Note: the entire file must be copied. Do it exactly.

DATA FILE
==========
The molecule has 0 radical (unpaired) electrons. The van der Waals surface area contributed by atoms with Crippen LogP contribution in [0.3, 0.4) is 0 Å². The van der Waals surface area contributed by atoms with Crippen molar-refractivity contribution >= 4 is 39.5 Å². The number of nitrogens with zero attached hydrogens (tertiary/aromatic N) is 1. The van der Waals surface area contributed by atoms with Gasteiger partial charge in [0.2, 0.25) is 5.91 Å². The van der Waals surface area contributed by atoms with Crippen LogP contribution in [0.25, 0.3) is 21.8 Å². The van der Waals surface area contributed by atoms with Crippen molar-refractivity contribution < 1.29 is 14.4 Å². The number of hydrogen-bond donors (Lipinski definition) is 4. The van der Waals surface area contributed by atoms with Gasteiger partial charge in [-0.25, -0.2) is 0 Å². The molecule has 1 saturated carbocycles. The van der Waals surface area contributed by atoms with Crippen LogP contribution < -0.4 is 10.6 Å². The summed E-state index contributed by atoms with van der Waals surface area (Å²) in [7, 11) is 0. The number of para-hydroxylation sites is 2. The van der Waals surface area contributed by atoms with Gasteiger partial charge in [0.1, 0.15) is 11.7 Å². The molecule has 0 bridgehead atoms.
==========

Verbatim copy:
The molecule has 0 radical (unpaired) electrons. The van der Waals surface area contributed by atoms with Crippen LogP contribution in [0.3, 0.4) is 0 Å². The van der Waals surface area contributed by atoms with Crippen molar-refractivity contribution >= 4 is 39.5 Å². The number of nitrogens with zero attached hydrogens (tertiary/aromatic N) is 1. The van der Waals surface area contributed by atoms with Gasteiger partial charge in [0.2, 0.25) is 5.91 Å². The van der Waals surface area contributed by atoms with Crippen LogP contribution in [0.25, 0.3) is 21.8 Å². The van der Waals surface area contributed by atoms with Crippen molar-refractivity contribution < 1.29 is 14.4 Å². The number of hydrogen-bond donors (Lipinski definition) is 4. The van der Waals surface area contributed by atoms with Gasteiger partial charge in [-0.25, -0.2) is 0 Å². The molecule has 1 saturated carbocycles. The van der Waals surface area contributed by atoms with Crippen LogP contribution < -0.4 is 10.6 Å². The summed E-state index contributed by atoms with van der Waals surface area (Å²) in [7, 11) is 0. The number of para-hydroxylation sites is 2. The van der Waals surface area contributed by atoms with Gasteiger partial charge in [0.1, 0.15) is 11.7 Å². The molecule has 0 bridgehead atoms.